25/26.07.1943 No. 429 Squadron Wellington X HE803 P/O. Johnston
Date: 25/26th July 1943 (Sunday/Monday)
Unit: No. 429 Squadron
Type: Wellington X
Base: RAF East Moor
Location: Culemborg (1)
Pilot: P/O. Keith McLean Johnston J/16067 RCAF Age 25. Killed
Obs: Sgt. Howard William Clarke R/130684 RCAF PoW No: 83666 Camp: Stalag Muhlberg (Elbe)
W/Op/Air/Gnr: Sgt. Frank William Robert Fros 1320228 RAF PoW No: 83665 Camp: Stalag Muhlberg (Elbe)
W/Op/Air/Gnr: Sgt. Joseph Arthur Marcel Lortie R/79144 RCAF PoW No: 83668 Camp: Stalag Moosburg
Air/Gnr: Lt. J.C Elliott 0885955 USAAF No further details.
Richard van de Velde and indeed Aircrew Remembered would very much like to obtain any photographs of this crew in particular of P/O. Keith McLean Johnston - please contact us in the first instance.
REASON FOR LOSS:
Taking off at 22:39 hrs. on an operation to bomb Essen. Over 700 aircraft taking part in this operation overseen by the Commander of American Bomber Command Brigadier General Fred Anderson, who flew as a passenger on an 83 Squadron Lancaster.
'Window' (2) was still very new and the allies wanted to make best use of this diversion. The raid was a success with damage to the mainly industrial areas of the city. In particular the Krupps works suffered its most damage during the complete war. Its founder, Dr Gustav Krupp suffered a stroke the following morning of the raid.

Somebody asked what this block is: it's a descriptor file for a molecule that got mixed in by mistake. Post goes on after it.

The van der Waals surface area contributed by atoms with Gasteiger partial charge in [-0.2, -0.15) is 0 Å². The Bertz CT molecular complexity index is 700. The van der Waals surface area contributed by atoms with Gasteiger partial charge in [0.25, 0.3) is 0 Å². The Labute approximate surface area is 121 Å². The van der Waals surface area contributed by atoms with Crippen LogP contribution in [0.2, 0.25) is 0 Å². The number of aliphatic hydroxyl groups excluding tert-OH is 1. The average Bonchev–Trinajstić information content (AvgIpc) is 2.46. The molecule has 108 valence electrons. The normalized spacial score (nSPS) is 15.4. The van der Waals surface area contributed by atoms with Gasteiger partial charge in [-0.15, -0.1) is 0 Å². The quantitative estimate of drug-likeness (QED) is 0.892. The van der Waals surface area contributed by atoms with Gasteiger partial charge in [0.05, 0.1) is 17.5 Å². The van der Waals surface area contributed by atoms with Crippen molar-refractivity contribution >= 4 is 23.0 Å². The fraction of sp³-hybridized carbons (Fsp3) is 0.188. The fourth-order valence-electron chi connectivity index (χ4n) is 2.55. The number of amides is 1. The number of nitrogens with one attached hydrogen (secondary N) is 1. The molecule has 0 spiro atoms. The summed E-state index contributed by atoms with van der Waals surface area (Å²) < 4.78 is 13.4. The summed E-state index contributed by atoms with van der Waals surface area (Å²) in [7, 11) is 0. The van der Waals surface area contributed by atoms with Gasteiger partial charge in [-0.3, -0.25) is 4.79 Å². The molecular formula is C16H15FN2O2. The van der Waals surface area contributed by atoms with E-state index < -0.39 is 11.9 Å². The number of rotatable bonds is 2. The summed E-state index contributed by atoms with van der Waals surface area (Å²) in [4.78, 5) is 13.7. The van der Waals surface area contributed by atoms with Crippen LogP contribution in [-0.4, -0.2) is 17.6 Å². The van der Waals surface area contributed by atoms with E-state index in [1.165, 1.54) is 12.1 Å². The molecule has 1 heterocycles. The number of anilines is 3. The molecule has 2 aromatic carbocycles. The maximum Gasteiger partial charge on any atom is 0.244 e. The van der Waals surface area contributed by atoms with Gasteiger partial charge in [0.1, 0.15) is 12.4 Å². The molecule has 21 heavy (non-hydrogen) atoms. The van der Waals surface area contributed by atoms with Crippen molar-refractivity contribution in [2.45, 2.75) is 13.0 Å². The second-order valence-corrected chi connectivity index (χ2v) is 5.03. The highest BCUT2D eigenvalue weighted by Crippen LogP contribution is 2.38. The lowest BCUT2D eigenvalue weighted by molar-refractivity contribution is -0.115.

51 Industrial buildings were destroyed, 83 more suffering serious damage. Nearly 3,000 homes were destroyed. Casualties on the ground amounted to 165 civilian men, 118 women, 22 children, 22 German forces, 131 foreign workers and 42 prisoners of war. 1,208 others ere injured with 12 people missing.
Hptm. Hans-Dieter Frank (3) of Stab I./NJG1 claimed to have shot down the Wellington at 02:30 hrs 500 metres south of Culemborg.
(1) Reports differ as to the loss area. According to the British Red Cross reports shown they crew were ordered to bale out with the pilot following but his chute failed to deploy. Aircraft crashing at Culemborg. Other reports state that after a forced landing the pilot tried to take off again, but the aircraft hit trees and crashed near Asch.
(2) Window or Chaff as it is known today, is a radar countermeasure in which aircraft or other targets spread a cloud of small, thin pieces of aluminium, which either appears as a cluster of secondary targets on radar screens or swamps the screen with multiple returns.
(3) This was the 46th victory by Hptm Hans-Dieter Frank who went on to claim a massive 52 confirmed kills (plus a further 5 unconfirmed) before he was killed on the 27/28th September 1943. His aircraft was in collision with a Bf110 of stab 1./NJG1 - he managed to bale out but was strangled when he failed to disconnect the cable of his radio helmet before ejecting from his He219. The crew of the Bf110 were also killed during the collision.
P/O. Keith McLean Johnston. Bergen-Op-Zoom Canadian War Cemetery. Grave 5.G.10. Born on the 26th December 1917 the son of John Thomas Johnston and Margaret Ann Johnston (née Thompson), husband of Elizabeth Robertson (née Smith) Johnston, of Blairgowrie, Perthshire, Scotland. Keith was the youngest of 8 children. Grave inscription: 'He Was So Dear To Us" To Live In The Hearts Of Those You Love Is Not To Die'.
For further details our thanks to Richard van de Velde and his great research work in this area. Also to the following sources.